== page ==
In recent years, investors have begun to show keen interest in Francophone Africa. In this vidcast, representatives of Webber Wentzel and their alliance partner Linklaters Paris talk about the latest trends and developments.
In 29 African countries, French is the official or first language; most of these countries are located in the western, central and northern regions of the continent. Seventeen of them are signatories to Ohada, a French acronym for "Organisation pour l’Harmonisation en Afrique du Droit des Affaires", a grouping which essentially guarantees legal and judicial security for investors and companies in its member countries which were previously considered volatile areas.
Yael Shafrir of South African-headquartered law firm Webber Wentzel, leading the conversation, says a key feature of Francophone Africa is many regional groupings which adhere to uniform laws and policies.
Justin C. Faye, a partner in the Energy & Infrastructure practice of Linklaters Paris, goes on to discuss the legal regimes that need to be considered when doing business in the region. He explains that with Ohada, the uniformed legislation that applies across member countries makes doing business there easier. This is the case for business law, security, arbitration and even insolvency proceedings. Justin also elaborates on other regional group sureties to assist investors.
Bruce Dickinson, Webber Wentzel’s specialist in mergers and acquisitions in the mining sector, notes that project development and expansion of existing projects are on the rise as companies move towards green minerals and energy.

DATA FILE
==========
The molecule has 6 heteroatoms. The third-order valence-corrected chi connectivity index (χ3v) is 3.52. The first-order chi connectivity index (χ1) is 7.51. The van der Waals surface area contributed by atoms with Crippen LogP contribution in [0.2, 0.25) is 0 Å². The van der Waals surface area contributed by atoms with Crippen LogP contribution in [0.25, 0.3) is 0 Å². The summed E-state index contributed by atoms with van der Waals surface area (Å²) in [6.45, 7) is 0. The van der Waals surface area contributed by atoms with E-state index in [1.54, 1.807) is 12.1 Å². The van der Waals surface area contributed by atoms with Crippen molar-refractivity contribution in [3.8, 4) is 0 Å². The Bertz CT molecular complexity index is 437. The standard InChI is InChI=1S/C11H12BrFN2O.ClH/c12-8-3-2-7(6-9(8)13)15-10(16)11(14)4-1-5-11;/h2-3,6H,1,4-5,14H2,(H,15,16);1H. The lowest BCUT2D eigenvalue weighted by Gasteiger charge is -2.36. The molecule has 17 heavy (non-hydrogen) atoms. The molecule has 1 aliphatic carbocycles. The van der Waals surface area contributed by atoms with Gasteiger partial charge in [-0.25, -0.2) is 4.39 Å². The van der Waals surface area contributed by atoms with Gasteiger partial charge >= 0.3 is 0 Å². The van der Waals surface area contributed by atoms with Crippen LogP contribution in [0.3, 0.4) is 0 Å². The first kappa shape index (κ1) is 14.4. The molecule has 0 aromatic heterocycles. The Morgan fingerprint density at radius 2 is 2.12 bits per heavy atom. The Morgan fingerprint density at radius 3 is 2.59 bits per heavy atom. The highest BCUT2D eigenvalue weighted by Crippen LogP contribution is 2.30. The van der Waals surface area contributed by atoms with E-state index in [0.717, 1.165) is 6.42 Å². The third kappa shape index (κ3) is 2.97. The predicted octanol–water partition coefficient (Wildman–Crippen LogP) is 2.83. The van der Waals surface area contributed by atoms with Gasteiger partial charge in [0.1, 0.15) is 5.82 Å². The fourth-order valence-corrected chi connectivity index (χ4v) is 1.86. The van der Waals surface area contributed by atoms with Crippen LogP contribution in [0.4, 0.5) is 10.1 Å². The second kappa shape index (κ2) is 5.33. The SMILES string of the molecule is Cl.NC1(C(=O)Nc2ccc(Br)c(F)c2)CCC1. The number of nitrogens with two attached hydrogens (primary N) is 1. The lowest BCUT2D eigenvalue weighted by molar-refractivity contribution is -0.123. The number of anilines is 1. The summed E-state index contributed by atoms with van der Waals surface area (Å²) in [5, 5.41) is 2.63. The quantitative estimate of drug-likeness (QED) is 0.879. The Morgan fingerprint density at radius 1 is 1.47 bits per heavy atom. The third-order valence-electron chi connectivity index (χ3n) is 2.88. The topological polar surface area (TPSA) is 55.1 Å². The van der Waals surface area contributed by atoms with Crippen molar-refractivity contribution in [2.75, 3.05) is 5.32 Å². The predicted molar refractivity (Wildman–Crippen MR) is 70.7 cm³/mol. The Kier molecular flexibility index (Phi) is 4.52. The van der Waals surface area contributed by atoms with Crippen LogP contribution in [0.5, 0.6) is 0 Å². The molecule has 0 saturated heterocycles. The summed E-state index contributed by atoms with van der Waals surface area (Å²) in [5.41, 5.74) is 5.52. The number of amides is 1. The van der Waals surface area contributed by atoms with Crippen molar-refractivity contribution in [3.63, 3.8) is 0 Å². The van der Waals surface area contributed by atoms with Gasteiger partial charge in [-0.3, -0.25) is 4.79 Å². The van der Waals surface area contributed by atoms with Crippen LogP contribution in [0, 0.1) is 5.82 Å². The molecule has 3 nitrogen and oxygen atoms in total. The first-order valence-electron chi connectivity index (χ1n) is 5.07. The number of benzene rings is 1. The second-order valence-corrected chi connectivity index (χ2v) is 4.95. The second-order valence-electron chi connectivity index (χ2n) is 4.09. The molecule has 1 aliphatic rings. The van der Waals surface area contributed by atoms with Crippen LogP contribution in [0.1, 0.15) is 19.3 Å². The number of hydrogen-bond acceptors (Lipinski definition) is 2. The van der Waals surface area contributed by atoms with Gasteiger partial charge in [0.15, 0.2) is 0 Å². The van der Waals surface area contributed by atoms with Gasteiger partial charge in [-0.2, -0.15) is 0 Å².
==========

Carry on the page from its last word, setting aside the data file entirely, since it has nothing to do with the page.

"From an investment perspective, we tend to see a lot of internationals coming directly into those countries, but also quite a few of them structuring through South Africa or having elements of their business in South Africa. Given that so many of the service providers to these mining operations are South African based, be they technical service providers or equipment service providers, we see these linkages happening quite a lot," he commented.
Discussing other trends, Bertrand Andriani, Head of Banking: Energy and Infrastructure department of Linklaters in the Paris office, and also Head of the Francophone Africa Desk in Paris, said among the most recent developments is the interest in green hydrogen. He pointed out that this important source of energy is expected to be active in the coming years and presents a number of advantages for Africa to build the facilities.
Another outstanding shift, according to Bertrand, is that the market is no longer being driven by western investors, but by their African counterparts.
The speakers go into detail about the markets and opportunities on the uptick, as well as why it is still business as usual even when there is a coup in a particular Francophone country.
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